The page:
POLITICS

Nova Scotia can trim number of health bargaining units, arbitrator rules

01/19/2015 12:03 EST | Updated 03/21/2015 05:59 EDT
HALIFAX - The Nova Scotia government's plan to cut the number of bargaining units representing health-care workers won the approval of an arbitrator Monday, but a decision on which unions represent them has been put off to later.

James Dorsey's decision leaves open the possibility that unions could negotiate mergers as the government pushes ahead with its plan to cut the number of bargaining units representing 24,000 workers from 50 to four.

Under legislation passed last fall, there will be separate unions for nurses, health-care workers, clerical workers and support staff, and each bargaining unit had to have a different union representing it. Some of the unions argued the structure broke charter rights on freedom of association, but Dorsey rejected those arguments.

The Health Authorities Act also merges the number of health districts from 10 to two by April 1.

Health Minister Leo Glavine said he expects further clarification on Dorsey's decision at a hearing on Feb. 2, but Monday's ruling achieves the government's goals.

"We will have a substantially streamlined labour negotiating process in the future," he said.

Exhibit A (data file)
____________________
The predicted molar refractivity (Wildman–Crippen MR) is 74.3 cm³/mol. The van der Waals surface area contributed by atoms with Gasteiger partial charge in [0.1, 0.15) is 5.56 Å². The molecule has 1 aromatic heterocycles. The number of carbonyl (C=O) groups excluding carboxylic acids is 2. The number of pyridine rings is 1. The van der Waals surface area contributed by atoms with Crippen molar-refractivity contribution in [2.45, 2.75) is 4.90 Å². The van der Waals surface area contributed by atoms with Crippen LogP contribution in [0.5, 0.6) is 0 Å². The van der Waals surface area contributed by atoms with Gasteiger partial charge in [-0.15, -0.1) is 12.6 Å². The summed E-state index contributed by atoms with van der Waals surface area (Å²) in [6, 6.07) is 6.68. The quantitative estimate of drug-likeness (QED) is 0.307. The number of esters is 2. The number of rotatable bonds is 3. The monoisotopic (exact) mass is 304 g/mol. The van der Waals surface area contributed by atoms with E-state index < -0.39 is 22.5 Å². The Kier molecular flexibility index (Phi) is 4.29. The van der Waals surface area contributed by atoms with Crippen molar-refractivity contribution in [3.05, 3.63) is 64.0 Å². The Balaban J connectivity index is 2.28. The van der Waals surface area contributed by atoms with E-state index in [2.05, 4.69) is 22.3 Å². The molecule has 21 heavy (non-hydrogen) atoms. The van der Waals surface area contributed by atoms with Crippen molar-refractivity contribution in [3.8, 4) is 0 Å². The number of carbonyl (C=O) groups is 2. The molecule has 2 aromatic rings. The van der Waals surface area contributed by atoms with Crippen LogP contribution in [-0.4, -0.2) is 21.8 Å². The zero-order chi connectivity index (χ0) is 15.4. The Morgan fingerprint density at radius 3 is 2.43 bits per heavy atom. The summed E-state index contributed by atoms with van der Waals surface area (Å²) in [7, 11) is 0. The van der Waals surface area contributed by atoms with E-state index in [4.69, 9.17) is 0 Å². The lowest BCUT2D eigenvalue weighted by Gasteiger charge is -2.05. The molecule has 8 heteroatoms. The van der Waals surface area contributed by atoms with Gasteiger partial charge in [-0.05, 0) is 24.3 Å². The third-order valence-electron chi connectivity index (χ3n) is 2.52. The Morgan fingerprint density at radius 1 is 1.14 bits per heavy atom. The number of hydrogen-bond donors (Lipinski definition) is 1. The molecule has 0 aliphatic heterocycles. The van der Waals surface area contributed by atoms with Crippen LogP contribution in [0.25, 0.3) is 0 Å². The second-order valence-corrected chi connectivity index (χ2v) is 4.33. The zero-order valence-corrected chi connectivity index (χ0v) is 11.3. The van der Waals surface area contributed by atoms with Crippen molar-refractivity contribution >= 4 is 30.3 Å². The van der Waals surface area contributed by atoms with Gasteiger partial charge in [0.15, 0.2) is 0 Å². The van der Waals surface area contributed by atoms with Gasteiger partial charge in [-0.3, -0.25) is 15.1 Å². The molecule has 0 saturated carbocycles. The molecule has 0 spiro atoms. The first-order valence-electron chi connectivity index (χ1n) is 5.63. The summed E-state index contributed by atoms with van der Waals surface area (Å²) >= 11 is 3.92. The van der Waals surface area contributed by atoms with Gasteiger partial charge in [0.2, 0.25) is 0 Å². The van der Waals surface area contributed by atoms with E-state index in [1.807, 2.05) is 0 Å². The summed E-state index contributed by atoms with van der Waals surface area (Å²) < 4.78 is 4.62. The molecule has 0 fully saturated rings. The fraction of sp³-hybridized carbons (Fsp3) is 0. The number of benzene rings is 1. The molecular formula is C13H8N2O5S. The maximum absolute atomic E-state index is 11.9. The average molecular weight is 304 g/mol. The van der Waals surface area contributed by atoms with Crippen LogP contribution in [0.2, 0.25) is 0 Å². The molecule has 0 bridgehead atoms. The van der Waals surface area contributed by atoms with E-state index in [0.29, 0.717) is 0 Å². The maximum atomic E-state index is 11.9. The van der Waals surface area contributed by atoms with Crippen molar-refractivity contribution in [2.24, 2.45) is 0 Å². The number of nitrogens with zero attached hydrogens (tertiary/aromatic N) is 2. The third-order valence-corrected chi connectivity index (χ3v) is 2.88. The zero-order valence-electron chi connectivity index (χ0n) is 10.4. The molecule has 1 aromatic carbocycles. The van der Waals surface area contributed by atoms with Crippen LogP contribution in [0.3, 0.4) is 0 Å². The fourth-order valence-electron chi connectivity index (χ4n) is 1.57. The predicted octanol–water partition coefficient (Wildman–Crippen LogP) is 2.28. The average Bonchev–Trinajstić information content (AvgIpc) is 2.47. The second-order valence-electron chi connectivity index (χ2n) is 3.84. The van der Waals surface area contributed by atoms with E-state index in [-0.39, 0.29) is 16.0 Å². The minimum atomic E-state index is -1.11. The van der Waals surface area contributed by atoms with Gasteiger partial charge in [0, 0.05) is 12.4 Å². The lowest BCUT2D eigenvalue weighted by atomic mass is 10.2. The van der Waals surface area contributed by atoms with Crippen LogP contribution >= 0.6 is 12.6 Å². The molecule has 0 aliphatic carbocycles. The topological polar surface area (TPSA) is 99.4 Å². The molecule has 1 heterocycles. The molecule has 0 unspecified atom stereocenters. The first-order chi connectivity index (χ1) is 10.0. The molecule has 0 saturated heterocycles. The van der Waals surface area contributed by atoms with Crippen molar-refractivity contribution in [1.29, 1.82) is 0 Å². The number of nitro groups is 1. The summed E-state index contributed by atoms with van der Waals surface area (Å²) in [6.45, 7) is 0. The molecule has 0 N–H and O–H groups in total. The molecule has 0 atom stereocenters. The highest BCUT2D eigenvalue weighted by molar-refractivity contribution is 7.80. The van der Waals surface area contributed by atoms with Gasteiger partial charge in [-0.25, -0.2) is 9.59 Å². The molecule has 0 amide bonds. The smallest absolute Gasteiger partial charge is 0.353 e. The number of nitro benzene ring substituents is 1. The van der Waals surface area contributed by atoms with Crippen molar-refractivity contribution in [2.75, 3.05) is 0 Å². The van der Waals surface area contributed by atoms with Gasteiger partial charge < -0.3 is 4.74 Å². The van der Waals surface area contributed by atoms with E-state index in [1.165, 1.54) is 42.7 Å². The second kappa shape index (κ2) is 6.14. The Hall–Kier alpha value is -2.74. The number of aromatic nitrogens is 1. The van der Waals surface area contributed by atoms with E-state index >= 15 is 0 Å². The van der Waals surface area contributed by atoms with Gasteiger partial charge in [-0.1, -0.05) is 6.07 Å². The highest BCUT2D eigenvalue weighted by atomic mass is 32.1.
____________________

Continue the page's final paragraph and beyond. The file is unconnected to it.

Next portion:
Union leaders took solace from the decision, finding positives for each of their positions.

Joan Jessome, president of the Nova Scotia Government and General Employees Union, said Dorsey's ruling prevents the Nova Scotia Nurses' Union from taking over responsibility for the province's 10,000 nurses and allows her to argue that nurses and other health workers can remain in her union.

But nurses' union president Janet Hazelton said her union might still be chosen to represent all nurses if the province tells Dorsey the IWK Health Centre and the provincial health authority are a single employer, which would give her union a majority of the nurses.

Danny Cavanagh, president of CUPE Nova Scotia, said he thinks the decision places the onus on the unions to work out a form of bargaining association, where each union would keeps its members but they bargain as a single group.

"It's no slam dunk for the government. ... He's saying to everybody, get back to the table and make it work."

Lana Payne of Unifor agreed that Dorsey's decision means the unions could still form a bargaining association.

"His approval of the proposal opens the door that Health Minister Leo Glavine closed in October of last year before the government introduced the legislation," Payne, the union's Atlantic regional director, said in a news release.

Follow @mtuttoncporg on twitter